Last week, the White House announced a proposal to make major changes to the structure of government agencies. The most prominent change proposed is the merger of the Departments of Education and Labor. Additionally, the proposal moves non-commodity nutrition assistance programs such as the Supplemental Nutrition Assistance Program (SNAP) and the Special Supplemental Nutrition Program for Women, Infants, and Children (WIC) from the Department of Agriculture (USDA) to the Department of Health and Human Services (HHS), which would be renamed the Department of Health and Public Welfare. If legislation is introduced to make these changes, The Arc will assess the impact on programs critical to people with disabilities.
On June 6, the Federal Commission on School Safety held its first in a series of public listening sessions. The Commission was created shortly after the shooting at Marjorie Stoneman Douglas High School in Parkland, Florida and is composed of the Attorney General and the Secretaries of Education, Health and Human Services, and Homeland Security. Annie Acosta, Director of Fiscal and Family Support Policy at The Arc, provided comments before the commission. She urged the commission to look comprehensively at school safety, recognize the importance of school climate, explore root causes of student behavior, prioritize evidence-based approaches, address the proper role of school resource officers, and maintain the Department of Education and Justice’s joint 2014 Discipline Guidance package. See the archived listening session here.
On June 7, the Senate approved Kenneth Marcus to become the head of the U.S. Education Department’s Office for Civil Rights (OCR) on a party-line vote of 50-46. Marcus served as the acting head of the OCR from 2003-04 and as the staff director of the bipartisan U.S. Commission on Civil Rights from 2004-08 and is the founder and president of the Louis D. Brandeis Center for Human Rights Under Law. Marcus is expected to have an important role in the Department of Education consideration of repealing or significantly revising the Obama administration’s 2014 Discipline Guidance package.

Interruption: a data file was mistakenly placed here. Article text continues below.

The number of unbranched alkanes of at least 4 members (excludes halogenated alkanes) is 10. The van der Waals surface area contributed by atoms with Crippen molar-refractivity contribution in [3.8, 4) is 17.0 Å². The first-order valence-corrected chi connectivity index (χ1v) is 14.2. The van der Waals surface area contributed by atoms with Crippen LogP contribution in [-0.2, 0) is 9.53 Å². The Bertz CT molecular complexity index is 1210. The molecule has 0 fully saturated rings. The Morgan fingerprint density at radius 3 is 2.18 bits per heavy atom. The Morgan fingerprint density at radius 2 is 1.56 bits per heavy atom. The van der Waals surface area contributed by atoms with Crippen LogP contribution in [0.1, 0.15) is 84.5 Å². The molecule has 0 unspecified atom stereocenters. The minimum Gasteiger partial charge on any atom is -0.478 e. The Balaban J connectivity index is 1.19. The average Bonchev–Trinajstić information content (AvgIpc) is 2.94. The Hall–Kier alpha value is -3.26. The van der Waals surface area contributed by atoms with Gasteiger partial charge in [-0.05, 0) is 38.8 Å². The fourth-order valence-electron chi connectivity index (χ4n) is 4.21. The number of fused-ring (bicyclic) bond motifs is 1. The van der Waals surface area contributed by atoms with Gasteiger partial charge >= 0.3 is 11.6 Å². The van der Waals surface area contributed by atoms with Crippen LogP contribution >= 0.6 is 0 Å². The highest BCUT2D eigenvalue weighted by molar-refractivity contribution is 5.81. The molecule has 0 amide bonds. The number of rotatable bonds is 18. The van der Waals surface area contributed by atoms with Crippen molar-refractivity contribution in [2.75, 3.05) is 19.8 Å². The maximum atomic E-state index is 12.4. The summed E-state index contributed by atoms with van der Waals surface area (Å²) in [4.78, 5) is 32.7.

On May 22, Education Secretary Betsy DeVos testified for the first time before the House Education and Workforce Committee. The hearing, entitled “Examining the Policies and Priorities of the U.S. Department of Education” covered a range of issues, including for profit colleges, student loan programs, state plans under the Every Student Succeeds Act, apprenticeships, funding for the Office for Civil Rights, school discipline, and the reporting of suspected undocumented students to authorities. View the archived webcast here.
A study soon to be published in the American Journal on Intellectual and Developmental Disabilities shows that students with intellectual disability are still rarely educated with students without disabilities. The study examined placement trends for students with intellectual disability between ages 6 and 21 between 1976 and 2014. Over this time period, between 55 and 73 percent of students with intellectual disability were in segregated settings for all or most of the day. In 2014, only 17 percent of students with intellectual disability spent 80 percent or more of the school day in the general education classroom. The Individuals with Disabilities Education Act requires students with disabilities be educated alongside students without disabilities to the “maximum extent appropriate.” Placement in a less inclusive setting should occur only when “the nature or severity of the disability of a child is such that education in regular classes with the use of supplementary aids and services cannot be achieved satisfactorily.”